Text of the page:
The Educator’s Guide to LGBT+ Inclusion provides a guide to educational professionals on how to create LGBT+ inclusive schools that benefit all students, families, and staff, and affirm LGBT+ identities.

Can you briefly outline your background?

I earned my Bachelor’s of Science at The Ohio State University in Human Development and Family Sciences. I focused on how an LGBT+ identity impacts individuals and their families. Then, I earned my first Master’s degree in the field of Social Work at Barry University, focusing on mental healthcare for LGBT+ people, their partners, and their families. After recognizing the absence of inclusive information in schools, I earned my second Master’s degree in the field of Education. Here, I chose a specializion in Curriculum and Instruction at Western Governor’s University. My work focused on updating and creating inclusive curricula for K-12, undergraduate, graduate, and adult learners through instructional design work. 

I have also earned certifications in online instruction from Columbia University. This allows me to teach learners of all ages through online learning platforms and hold social work licenses in the states of Ohio and New York. Currently, I’m working on my doctorate in Educational Leadership from University of the Cumberlands. My focus remains on guiding leaders in schools, business, and communities to become more LGBT+ inclusive personally and in workplaces.

I travel the US as a consultant, educator, and corporate trainer, as well as appearing at conferences as keynote speaker. Due to my 26+ years of experience in the field of LGBT+ inclusion, I have become the go-to “Leading LGBT+ Expert” for The New York Times, Cosmopolitan Magazine, CNBC, Huffington Post, various Parent and Business magazines and websites, and by a wide variety of professional organizations. In addition, I am currently a Teaching Associate at Columbia University and an Adjunct Professor at Brandman University.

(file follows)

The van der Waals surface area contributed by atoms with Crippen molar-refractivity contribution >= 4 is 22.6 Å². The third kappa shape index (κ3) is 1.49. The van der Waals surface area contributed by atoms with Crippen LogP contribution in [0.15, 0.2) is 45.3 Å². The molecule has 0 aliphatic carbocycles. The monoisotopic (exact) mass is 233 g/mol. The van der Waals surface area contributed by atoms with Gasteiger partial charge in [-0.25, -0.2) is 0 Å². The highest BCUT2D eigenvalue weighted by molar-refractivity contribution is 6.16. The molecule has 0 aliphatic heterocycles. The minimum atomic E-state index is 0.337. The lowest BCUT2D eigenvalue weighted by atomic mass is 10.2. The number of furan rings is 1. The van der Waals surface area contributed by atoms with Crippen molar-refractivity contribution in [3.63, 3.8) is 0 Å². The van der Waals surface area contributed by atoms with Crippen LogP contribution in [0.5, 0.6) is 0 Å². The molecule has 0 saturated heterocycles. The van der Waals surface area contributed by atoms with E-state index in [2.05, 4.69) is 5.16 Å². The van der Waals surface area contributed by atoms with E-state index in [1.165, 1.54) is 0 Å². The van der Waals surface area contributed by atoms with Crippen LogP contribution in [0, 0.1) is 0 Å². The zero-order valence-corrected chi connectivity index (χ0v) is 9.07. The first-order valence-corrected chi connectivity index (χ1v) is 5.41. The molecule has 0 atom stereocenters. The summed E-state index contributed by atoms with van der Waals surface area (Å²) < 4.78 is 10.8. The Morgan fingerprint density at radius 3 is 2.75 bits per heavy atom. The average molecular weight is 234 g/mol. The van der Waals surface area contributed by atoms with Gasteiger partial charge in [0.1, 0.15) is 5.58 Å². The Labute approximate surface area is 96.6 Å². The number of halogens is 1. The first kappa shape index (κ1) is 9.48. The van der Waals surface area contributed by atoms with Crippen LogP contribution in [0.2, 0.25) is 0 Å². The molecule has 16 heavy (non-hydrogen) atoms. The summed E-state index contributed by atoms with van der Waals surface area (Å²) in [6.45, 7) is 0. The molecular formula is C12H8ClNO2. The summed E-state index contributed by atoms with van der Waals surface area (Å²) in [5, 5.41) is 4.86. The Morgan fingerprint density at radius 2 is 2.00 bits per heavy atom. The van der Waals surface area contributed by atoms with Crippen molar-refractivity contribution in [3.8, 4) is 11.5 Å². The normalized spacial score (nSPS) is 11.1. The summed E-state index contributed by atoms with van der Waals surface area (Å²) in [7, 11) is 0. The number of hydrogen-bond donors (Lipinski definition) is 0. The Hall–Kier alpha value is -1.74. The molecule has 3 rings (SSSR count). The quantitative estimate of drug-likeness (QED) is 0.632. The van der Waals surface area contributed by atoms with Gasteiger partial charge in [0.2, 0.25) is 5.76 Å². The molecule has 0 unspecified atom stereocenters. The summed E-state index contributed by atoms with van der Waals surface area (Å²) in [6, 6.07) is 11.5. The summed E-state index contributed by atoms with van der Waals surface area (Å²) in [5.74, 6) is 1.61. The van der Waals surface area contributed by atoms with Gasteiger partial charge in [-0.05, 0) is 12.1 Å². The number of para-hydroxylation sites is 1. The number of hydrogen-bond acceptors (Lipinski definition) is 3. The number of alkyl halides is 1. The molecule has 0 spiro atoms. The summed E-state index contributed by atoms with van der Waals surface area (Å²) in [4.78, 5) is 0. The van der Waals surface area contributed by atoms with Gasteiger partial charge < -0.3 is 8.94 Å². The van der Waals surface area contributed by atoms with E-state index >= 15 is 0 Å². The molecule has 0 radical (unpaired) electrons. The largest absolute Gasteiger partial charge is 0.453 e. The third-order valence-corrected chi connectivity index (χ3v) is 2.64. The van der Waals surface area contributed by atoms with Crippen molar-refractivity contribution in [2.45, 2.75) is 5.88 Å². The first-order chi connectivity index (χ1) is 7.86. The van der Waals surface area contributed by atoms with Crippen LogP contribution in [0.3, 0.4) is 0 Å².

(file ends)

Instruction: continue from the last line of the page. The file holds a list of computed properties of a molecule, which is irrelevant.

What was the inspiration behind The Educator’s Guide to LGBT+ Inclusion?

My education began with recognizing that the beginning of life is where many self-worth struggles occur. This led me to earn my bachelor’s degree at Ohio State in Human Development and Family Sciences. Simultaneously, I was spending much of my time volunteering with LGBT+ organizations. Over time, my volunteer work grew. My experiences led me to consistently hear the struggles many in the LGBT+ community face(d) due to rejection by loved ones, in school, or by being forced to remain closeted for decades, thus creating internal chaos and a lack of self-love because they lacked acceptance by those whom they loved. This realization sent me into my first master’s degree program, where I focused my studies on LGBT+ issues. As years passed, though, I remained bothered by how often textbooks still lacked representation of minority groups. This inspired me to go back to school to earn my 2nd master’s degree.

My work now focuses on the needs of the LGBT+ community, teaching and training schools and businesses how to become more LGBT+ inclusive. I work as a Lecturer at Columbia University and an Adjunct Professor at Brandman University. Also, I write articles, book chapters, and books that focus on acknowledging and celebrating minority populations too long left out. I truly believe (and research proves!) lack of representation correlates to a lack of self-acceptance and self-love. Furthermore, when we show achievements and potential for people of all backgrounds and identities, we can better appreciate one another.